By Matt Coker
By R. Scott Moxley
By Charles Lam
By Nick Schou
By Gustavo Arellano
By Gustavo Arellano
By Steve Lowery
By R. Scott Moxley
Wednesday, April 12
Hollywood honors Disney contract player Winnie the Pooh with a star on its Walk of Fame. The honor comes 40 years after Pooh debuted in the featurette Winnie the Pooh and the Honey Tree. Pooh, of course, went on to star in numerous films, specials and cartoon series, including Winnie the Pooh and the Blustery Day, Winnie the Pooh and the All-You-Can-Eat Shrimp Trough, and the educational Winnie the Pooh and the Special Crane Needed to Get Him Out of Bed, produced in conjunction with the Centers for Disease Control. Pooh shows up for the event in his trademark red T-shirt not nearly covering his bloated tummy and wearing absolutely nothing below the waist, which, while charming, was also a point of embarrassment since Liz Taylor showed up at the ceremony in the exact same outfit. Pooh said that while greatly honored to have his name put on the pee-soaked pavement next to such stars as Ryan Seacrest and the "Where's the Beef?" lady, it didn't make up for years of Oscar snubs—especially when he lost out to Marisa Tomei—as well as his frustrating efforts to break from typecasting, as he attempted to do in a recent episode of CSI: Thousand Acre Woods, in which he played a guy who likes it rough. Pooh is joined at his star's unveiling by ADD spokesman Tigger, closet case Rabbit and sad-eyed Eeyore, who's shown generations of children just how charming clinical depression can be. Notably absent is Pooh's longtime companion Christopher Robin, who sends his regards from the couple's timeshare on Fire Island.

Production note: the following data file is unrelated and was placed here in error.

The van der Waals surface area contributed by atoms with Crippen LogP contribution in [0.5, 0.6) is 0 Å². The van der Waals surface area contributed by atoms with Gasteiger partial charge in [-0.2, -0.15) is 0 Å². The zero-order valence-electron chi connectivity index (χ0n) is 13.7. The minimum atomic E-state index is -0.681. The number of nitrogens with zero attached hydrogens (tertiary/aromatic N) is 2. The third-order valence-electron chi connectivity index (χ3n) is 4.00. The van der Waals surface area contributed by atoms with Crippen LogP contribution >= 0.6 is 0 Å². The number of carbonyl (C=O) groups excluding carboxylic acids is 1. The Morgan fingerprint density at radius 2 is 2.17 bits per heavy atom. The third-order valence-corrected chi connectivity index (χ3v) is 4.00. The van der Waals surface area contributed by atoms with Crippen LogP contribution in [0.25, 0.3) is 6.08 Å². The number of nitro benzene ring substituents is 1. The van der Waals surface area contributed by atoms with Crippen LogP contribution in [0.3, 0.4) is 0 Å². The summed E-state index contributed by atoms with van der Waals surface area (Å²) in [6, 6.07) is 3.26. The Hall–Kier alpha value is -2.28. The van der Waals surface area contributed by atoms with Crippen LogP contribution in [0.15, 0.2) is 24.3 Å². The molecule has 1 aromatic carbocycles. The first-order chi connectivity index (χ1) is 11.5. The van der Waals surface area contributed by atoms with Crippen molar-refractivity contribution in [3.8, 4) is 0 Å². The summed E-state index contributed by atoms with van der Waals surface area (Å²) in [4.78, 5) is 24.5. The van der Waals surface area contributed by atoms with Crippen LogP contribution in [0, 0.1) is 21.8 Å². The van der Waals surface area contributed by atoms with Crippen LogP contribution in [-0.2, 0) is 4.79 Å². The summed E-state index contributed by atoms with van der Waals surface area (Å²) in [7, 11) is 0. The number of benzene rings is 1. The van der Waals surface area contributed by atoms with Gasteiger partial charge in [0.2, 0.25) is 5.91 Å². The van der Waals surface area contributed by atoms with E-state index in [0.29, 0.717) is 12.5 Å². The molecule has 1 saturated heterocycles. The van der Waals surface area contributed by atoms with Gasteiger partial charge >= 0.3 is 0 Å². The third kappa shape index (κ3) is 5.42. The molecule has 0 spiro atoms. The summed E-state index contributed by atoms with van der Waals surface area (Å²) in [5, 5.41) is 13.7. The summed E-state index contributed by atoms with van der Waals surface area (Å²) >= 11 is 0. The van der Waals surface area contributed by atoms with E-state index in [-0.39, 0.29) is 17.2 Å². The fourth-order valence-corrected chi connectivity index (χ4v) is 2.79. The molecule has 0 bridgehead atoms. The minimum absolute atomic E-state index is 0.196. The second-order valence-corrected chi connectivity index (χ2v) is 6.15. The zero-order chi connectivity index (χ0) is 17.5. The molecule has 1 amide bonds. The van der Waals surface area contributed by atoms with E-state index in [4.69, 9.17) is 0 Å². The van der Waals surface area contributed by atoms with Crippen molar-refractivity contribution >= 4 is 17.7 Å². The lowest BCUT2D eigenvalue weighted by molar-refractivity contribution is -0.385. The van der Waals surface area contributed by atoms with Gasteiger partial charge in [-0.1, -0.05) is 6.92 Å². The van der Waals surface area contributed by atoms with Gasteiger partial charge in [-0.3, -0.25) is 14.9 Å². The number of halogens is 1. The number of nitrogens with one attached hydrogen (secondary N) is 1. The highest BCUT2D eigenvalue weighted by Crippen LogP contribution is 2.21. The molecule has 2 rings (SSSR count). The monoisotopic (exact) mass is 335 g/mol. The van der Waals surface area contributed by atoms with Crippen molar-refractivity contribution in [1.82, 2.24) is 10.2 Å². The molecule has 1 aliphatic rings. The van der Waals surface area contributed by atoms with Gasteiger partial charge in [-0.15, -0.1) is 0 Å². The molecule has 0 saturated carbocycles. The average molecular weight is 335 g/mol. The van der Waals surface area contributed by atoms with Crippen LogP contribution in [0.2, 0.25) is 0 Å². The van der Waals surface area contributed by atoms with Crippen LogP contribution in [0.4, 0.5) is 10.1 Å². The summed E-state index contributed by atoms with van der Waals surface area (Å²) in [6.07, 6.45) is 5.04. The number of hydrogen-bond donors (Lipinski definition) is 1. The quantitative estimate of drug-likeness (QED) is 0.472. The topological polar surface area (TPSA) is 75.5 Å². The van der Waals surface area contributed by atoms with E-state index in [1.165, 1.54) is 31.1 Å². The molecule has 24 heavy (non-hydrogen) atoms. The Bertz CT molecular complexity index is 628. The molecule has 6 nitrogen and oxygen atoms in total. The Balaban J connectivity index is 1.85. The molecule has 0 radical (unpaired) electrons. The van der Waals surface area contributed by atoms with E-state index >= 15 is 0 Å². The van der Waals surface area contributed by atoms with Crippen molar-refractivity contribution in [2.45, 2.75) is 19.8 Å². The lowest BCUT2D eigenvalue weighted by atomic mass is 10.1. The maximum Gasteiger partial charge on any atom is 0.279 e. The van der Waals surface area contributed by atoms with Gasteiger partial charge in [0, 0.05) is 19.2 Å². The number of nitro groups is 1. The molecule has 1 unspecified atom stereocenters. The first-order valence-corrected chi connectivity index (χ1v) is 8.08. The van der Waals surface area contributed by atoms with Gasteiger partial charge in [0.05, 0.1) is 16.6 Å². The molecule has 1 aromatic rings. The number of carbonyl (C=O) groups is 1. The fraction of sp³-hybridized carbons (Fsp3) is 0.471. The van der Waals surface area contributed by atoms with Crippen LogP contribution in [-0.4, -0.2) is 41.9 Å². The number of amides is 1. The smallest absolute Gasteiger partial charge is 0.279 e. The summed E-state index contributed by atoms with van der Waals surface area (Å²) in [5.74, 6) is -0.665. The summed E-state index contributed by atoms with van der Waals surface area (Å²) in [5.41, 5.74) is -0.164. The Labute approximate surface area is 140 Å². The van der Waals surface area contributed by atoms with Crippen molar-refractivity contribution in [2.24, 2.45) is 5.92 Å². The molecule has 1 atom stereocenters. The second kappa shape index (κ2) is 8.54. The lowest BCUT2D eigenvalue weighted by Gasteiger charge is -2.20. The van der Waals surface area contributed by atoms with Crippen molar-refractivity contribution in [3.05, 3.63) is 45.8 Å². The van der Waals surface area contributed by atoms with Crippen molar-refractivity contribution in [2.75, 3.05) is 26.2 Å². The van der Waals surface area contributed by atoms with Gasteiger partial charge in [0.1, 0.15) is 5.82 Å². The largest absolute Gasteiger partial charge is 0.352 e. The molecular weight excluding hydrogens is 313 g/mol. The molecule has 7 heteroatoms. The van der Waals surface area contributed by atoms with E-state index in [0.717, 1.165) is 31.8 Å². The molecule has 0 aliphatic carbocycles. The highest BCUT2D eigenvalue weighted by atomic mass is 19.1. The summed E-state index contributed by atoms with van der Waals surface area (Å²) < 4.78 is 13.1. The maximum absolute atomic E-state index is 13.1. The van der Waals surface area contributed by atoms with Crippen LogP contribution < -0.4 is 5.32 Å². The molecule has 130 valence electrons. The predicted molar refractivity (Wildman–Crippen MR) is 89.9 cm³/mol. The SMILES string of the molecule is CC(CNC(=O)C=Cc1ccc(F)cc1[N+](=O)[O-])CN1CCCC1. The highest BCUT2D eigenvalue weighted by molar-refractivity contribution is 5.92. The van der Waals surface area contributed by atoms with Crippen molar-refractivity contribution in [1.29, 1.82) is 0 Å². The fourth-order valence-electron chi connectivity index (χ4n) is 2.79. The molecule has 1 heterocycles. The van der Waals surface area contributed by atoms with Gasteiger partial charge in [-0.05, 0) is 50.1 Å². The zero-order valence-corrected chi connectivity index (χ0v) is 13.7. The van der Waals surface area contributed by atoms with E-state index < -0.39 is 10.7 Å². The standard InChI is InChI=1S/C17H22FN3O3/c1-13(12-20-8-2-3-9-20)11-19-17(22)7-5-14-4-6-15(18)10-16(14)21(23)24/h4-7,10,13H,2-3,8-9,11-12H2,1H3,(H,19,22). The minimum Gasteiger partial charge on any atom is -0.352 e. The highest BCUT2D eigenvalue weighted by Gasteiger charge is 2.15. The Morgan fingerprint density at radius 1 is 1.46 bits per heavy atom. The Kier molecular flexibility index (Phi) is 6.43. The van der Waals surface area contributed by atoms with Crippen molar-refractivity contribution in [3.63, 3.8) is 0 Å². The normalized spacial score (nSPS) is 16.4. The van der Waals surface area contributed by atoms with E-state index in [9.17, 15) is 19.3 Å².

Thursday, April 13
Friday, April 14